FIGS. 4 to 10 illustrate different acoustic elements in which the above-described electromechanic film is utilized and which can be used for producing, measuring and attenuating sound. FIG. 4 shows an element comprising a pair of films laminated together in accordance with FIG. 3a, which pair of films is closely folded in such a way that the height of the folds is about 15 mm, for example, the distance between the folds being about 1 mm, for example. By supplying electric energy the films can be controlled in such a way that the folds bend against each other and the element produces a pressure wave and sound. The element can be coated at least on one side with a porous layer 5. Two elements can also be joined crosswise to each other, whereby a rigid structure is provided, as shown in FIG. 5.
FIG. 6 illustrates an element in which the thinning and simultaneous widening of the film 1 results in movement and acoustic pressure being generated in the film. To increase the power, several film layers can be joined together. The films are attached to a porous support plate 5.
FIG. 7 illustrates a structure in which the change in the lateral direction of the film as a function of the control signal provides a change in the thickness of the whole structure. One of the films 1 can be used as a feedback sensor in the control of the element. A solid or porous plate can be arranged as the back plate of the element.
FIG. 8 illustrates an element comprising a film and surface plates 6 arranged around it. As the film 1 widens and narrows as a function of the control signal, the surface plates 6 move in opposite directions.
FIG. 9 illustrates an element that comprises at least two films upon each other forming a plate-like structure bent into the form indicated by FIG. 9. The films 1 are controlled separately in such a way that they bend in the way indicated by the arrows. The film layers can be continuous, and the electrodes on the surface thereof can also be continuous. The control of the films takes place as in connection with FIGS. 3 and 4.
FIG. 10 illustrates a solution in which movements of the bending film element other than side-directed are prevented by surface layers 7. The lower surface layer 7 is provided with openings 8, through which the sound generated by the element comes out. By means of the openings the resonance frequency of the element can be adjusted as desired. Production of sound results in recoil force F3 in the element, as indicated in FIG. 11. As movements of the film element other than side-directed are prevented, the mass of the films result in force of movement F, opposing forces F1 of which are directed at the edges of the film. Downward-directed component F2 of the force F1 forms a compensating force for the recoil force F3 of the film element. In other words, the hearer is thus below the element, seen as in FIG. 11; i.e. the sound is conducted, relative to the hearer, from the back surface of the film 1 towards the hearer to compensate for the recoil force of the acoustic element.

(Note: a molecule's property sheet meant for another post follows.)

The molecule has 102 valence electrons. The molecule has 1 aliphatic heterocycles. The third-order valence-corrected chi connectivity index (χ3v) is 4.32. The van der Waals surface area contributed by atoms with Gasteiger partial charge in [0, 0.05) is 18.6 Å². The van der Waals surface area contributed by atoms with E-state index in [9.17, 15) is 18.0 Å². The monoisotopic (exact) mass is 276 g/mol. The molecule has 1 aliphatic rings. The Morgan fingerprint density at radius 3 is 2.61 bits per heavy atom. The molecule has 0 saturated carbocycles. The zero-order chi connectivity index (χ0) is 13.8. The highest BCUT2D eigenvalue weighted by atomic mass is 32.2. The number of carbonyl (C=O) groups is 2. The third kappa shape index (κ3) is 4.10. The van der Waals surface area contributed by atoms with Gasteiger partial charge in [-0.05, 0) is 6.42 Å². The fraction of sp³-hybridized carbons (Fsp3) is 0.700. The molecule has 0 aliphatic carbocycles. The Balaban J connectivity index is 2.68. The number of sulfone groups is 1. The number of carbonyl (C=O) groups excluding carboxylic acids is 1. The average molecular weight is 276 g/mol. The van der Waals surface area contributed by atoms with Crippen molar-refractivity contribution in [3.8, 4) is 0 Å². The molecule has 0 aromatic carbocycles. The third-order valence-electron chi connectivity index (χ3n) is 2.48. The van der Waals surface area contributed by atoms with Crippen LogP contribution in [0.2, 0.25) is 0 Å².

The drawings and the related specification are only intended to illustrate the idea of the invention. The details of the invention can vary within the scope of the claims. Thus, the electromechanic film can also be used as different sensors in the measurement of pressure, force and movement, and as different actuators and regulating units. Further, the film can be used as an element for transforming pressure, force and movement or a change in temperature into electric energy. The films are preferably manufactured of plastics, which preserve the electret charge well. Examples of these are cyclic olefin copolymer COC, polymethyl pentene TPX, polytetrafluoroethylene PTFE and polypropylene PP.
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|U.S. Classification||307/400, 310/365, 367/180, 381/191, 310/800|
|International Classification||H01L41/09, G01L1/10, H04R7/02, H04R17/00, H02N2/00, H04R19/01|
|Cooperative Classification||Y10S310/80, H04R19/013, H04R7/02|
|European Classification||H04R7/02, H04R19/01B|
|Dec 21, 2004||CC||Certificate of correction|
|Dec 24, 2007||FPAY||Fee payment|
Year of fee payment: 4
|Feb 20, 2012||REMI||Maintenance fee reminder mailed|
|Jul 6, 2012||LAPS||Lapse for failure to pay maintenance fees|
|Aug 28, 2012||FP||Expired due to failure to pay maintenance fee|
Effective date: 20120706